Jade Ansari, of the newly formed Restore Govanhill residents' group, spoke about desperate overcrowding in the area's tenement blocks - sometimes with families of 15 in two-bedroom flats - and showed me evidence of the fly-tipping, infestation and crowds on the street that were the result.

"It's a big, bubbling pot of tension and something has to be done before it gets too much," she said. A walk around the district's main shopping street illustrated her point. Abandoned fridges and bags of rubbish could be found every few yards along Allison Street.

Image copyright AFP/Getty
Image caption The European Union has threatened France with legal action over its handling of the expulsion of Roma migrants

But again racism was hard to find. There was, however, frustration at the impact the new arrivals' lifestyles had on them and their inability to communicate.

Perhaps it was this lack of personal hostility that has helped people like Vera and Yarov call Glasgow home.

"I've been here for six years. My family is happy here - we're planning to stay here. We feel this is the country where we want to stay and we want to make the effort to become good citizens," said Vera.

For them, meaningful work - and a community centre to replace the street-corner gathering places - is what they would like to have.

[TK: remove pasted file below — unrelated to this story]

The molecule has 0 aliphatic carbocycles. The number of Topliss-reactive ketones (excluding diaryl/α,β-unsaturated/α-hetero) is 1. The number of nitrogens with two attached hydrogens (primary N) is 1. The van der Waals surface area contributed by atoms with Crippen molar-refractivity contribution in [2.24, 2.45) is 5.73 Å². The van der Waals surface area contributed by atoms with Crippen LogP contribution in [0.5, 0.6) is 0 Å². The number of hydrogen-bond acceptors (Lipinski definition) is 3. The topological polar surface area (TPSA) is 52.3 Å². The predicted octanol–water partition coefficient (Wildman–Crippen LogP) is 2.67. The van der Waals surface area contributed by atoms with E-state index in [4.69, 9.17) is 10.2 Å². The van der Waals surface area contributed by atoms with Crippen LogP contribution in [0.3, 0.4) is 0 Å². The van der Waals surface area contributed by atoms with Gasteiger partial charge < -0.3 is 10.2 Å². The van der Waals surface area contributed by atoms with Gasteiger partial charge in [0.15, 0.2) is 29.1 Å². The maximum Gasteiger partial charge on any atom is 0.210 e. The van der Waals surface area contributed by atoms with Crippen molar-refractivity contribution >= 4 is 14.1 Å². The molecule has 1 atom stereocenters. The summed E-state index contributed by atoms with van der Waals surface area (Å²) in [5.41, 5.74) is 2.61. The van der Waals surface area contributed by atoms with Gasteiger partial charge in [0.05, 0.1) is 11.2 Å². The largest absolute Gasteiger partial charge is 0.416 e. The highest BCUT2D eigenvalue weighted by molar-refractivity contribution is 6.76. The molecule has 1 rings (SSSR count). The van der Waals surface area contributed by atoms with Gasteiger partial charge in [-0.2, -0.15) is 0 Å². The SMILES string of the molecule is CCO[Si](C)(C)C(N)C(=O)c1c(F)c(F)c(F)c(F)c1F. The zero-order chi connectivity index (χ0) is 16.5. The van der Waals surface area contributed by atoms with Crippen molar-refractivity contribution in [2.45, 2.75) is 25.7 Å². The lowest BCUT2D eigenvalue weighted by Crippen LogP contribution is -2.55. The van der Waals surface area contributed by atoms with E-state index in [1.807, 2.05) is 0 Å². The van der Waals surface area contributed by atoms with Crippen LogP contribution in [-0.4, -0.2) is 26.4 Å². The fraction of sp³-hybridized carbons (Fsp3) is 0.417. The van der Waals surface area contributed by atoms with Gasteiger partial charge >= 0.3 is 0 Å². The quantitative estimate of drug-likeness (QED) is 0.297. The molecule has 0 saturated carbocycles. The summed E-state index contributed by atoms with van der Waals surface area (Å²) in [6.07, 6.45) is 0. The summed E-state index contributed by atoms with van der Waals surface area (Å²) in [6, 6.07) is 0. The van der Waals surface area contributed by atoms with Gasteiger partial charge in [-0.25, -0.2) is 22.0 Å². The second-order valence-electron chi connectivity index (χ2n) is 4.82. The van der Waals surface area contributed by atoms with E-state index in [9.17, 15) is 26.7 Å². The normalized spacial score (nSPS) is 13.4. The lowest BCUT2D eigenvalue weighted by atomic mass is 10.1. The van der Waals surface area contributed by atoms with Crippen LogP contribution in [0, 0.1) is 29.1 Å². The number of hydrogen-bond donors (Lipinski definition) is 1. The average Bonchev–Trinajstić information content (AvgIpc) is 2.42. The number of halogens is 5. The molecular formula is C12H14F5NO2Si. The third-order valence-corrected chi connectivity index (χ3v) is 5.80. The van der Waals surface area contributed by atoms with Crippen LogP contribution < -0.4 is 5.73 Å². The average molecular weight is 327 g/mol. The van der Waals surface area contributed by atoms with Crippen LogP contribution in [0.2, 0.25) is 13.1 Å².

Glasgow City Council admitted its previous efforts, although extensive, had tackled only the symptoms of the problems Govanhill had experienced over the past few years.

While I was in the city, the council announced plans to take more decisive action. A £32m plan to purchase the worst of the slum tenements housing Roma people and hand them over to a housing association would, the council said, tackle the root of the problem.

But Glasgow's approach is relatively expensive. Hard-pressed councils in England may struggle to find similar sums to alleviate their own problems.

And current UK government policy on migration in England puts the responsibility squarely on the shoulders of local communities, saying it will act only "exceptionally" when community cohesion is challenged.

While the government wouldn't be interviewed for our programme, it did say it had addressed the "pull" factors on migration and had recently detailed plans to tackle benefit tourism and the abuse of free movement rights within the European Union.

Dave Brown heads Migration Yorkshire, a body that advises the region's councils on migration issues. He said the community stresses caused by the unique challenge of Roma migration needed outside help.

"Sometimes there is nothing wrong with the government stepping in. It will come back and bite them if they don't," he said.

"We're not saying there will be riots, what we're saying is once a group is excluded, where there is the discrimination and the stereotyping we've seen over centuries in Europe, if we import that, it will take years or decades to overturn - this is the type of thing we cannot afford to let happen in the UK."

The Report by Andrew Fletcher was first broadcast on BBC Radio 4 on Thursday 12 December at 20:00 GMT.